In the last section of the introduction, Miller and Murawski summarize the theology of 1 Peter. The book emphasizes God’s election and sovereignty in history, suffering as following in the footsteps of Jesus, the suffering servant, and holiness as a work of the Holy Spirit. The elect- exiles are the people of God and as such, they ought to reflect God in the place they are. The introduction also includes an excellent section on the sources for 1 Peter. First, the letter has extensive quotations and allusions to the Old Testament, perhaps as many as forty. The writer has a fondness for Isaiah and Psalm 34. A second source is the words of Christ. Building on his recent dissertation, Miller suggests a series of allusions or echoes to the Jesus tradition. Both sources are helpfully summarized in two charts.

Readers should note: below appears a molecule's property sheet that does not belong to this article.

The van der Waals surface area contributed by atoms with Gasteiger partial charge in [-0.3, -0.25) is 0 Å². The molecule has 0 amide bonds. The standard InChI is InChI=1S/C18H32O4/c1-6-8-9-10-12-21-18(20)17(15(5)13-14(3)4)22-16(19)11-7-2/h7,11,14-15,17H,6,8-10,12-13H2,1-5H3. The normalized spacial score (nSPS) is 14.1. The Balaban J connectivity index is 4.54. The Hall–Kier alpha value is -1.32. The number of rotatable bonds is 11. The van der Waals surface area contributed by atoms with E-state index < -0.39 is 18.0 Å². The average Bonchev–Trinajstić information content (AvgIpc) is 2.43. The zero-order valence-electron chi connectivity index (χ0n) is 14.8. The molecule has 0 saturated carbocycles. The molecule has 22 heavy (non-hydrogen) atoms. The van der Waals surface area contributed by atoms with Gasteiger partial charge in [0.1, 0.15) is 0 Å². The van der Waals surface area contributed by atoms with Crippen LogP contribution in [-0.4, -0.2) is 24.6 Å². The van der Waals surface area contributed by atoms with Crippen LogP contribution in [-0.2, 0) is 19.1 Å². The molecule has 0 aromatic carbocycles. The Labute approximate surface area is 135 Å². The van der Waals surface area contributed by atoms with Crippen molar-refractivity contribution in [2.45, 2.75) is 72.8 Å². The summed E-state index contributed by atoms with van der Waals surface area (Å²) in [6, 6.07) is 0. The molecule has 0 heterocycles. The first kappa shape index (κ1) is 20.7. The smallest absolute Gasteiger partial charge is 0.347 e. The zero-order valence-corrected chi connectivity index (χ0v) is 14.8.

The authors divide 1 Peter into twenty preaching units (including the introduction and conclusion, 1:1-2 and 5:6-14). Each unit begins with a summary of the exegetical idea, theological focus, preaching idea, and preaching pointers. After a brief paragraph on the literary structure and themes of the unit, Miller provides an exposition of the Greek text. Greek appears without transliteration, but most syntactical notes appear in the footnotes. There are occasional in-text citations to other commentaries, but for the most part, Miller is not heavily dependent on other commentaries. Often, he compares modern translations, explaining why these decisions were made grammatically or syntactically.